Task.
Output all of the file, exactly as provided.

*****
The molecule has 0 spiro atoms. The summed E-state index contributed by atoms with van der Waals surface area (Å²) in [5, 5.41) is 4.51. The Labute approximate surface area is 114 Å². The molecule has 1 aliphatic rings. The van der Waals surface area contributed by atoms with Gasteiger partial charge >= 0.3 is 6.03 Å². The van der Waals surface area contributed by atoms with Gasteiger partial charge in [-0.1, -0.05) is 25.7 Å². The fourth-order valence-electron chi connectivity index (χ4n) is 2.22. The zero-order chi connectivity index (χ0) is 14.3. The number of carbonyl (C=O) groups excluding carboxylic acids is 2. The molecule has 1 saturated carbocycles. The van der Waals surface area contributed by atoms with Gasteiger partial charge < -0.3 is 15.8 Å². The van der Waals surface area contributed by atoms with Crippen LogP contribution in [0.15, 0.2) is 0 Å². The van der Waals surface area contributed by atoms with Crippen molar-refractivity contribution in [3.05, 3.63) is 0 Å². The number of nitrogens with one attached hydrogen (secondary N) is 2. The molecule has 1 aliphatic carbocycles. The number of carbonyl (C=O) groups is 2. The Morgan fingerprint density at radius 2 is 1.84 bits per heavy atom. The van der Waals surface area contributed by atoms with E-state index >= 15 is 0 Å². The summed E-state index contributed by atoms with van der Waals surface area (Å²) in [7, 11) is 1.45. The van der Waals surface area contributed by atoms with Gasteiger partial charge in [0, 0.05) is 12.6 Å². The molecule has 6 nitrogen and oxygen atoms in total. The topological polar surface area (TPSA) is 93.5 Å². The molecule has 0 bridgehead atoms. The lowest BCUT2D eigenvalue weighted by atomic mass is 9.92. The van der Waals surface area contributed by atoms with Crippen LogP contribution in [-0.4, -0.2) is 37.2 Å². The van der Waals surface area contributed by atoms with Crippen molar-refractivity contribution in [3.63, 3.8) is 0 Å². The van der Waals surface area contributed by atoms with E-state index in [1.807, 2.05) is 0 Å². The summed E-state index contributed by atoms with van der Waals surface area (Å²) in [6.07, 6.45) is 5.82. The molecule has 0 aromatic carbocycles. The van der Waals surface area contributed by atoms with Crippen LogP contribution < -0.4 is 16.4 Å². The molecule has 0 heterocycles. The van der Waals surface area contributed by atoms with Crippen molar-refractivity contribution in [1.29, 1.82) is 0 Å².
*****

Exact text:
The molecule has 0 spiro atoms. The summed E-state index contributed by atoms with van der Waals surface area (Å²) in [5, 5.41) is 4.51. The Labute approximate surface area is 114 Å². The molecule has 1 aliphatic rings. The van der Waals surface area contributed by atoms with Gasteiger partial charge >= 0.3 is 6.03 Å². The van der Waals surface area contributed by atoms with Gasteiger partial charge in [-0.1, -0.05) is 25.7 Å². The fourth-order valence-electron chi connectivity index (χ4n) is 2.22. The zero-order chi connectivity index (χ0) is 14.3. The number of carbonyl (C=O) groups excluding carboxylic acids is 2. The molecule has 1 saturated carbocycles. The van der Waals surface area contributed by atoms with Gasteiger partial charge < -0.3 is 15.8 Å². The van der Waals surface area contributed by atoms with Crippen LogP contribution in [0.15, 0.2) is 0 Å². The van der Waals surface area contributed by atoms with Crippen molar-refractivity contribution in [3.05, 3.63) is 0 Å². The number of nitrogens with one attached hydrogen (secondary N) is 2. The molecule has 1 aliphatic carbocycles. The number of carbonyl (C=O) groups is 2. The Morgan fingerprint density at radius 2 is 1.84 bits per heavy atom. The van der Waals surface area contributed by atoms with E-state index >= 15 is 0 Å². The summed E-state index contributed by atoms with van der Waals surface area (Å²) in [7, 11) is 1.45. The van der Waals surface area contributed by atoms with Gasteiger partial charge in [0, 0.05) is 12.6 Å². The molecule has 6 nitrogen and oxygen atoms in total. The topological polar surface area (TPSA) is 93.5 Å². The molecule has 0 bridgehead atoms. The lowest BCUT2D eigenvalue weighted by atomic mass is 9.92. The van der Waals surface area contributed by atoms with Crippen LogP contribution in [-0.4, -0.2) is 37.2 Å². The van der Waals surface area contributed by atoms with Crippen molar-refractivity contribution in [3.63, 3.8) is 0 Å². The van der Waals surface area contributed by atoms with E-state index in [1.807, 2.05) is 0 Å². The summed E-state index contributed by atoms with van der Waals surface area (Å²) in [6.07, 6.45) is 5.82. The molecule has 0 aromatic carbocycles. The van der Waals surface area contributed by atoms with Crippen LogP contribution < -0.4 is 16.4 Å². The molecule has 0 heterocycles. The van der Waals surface area contributed by atoms with Crippen molar-refractivity contribution in [1.29, 1.82) is 0 Å².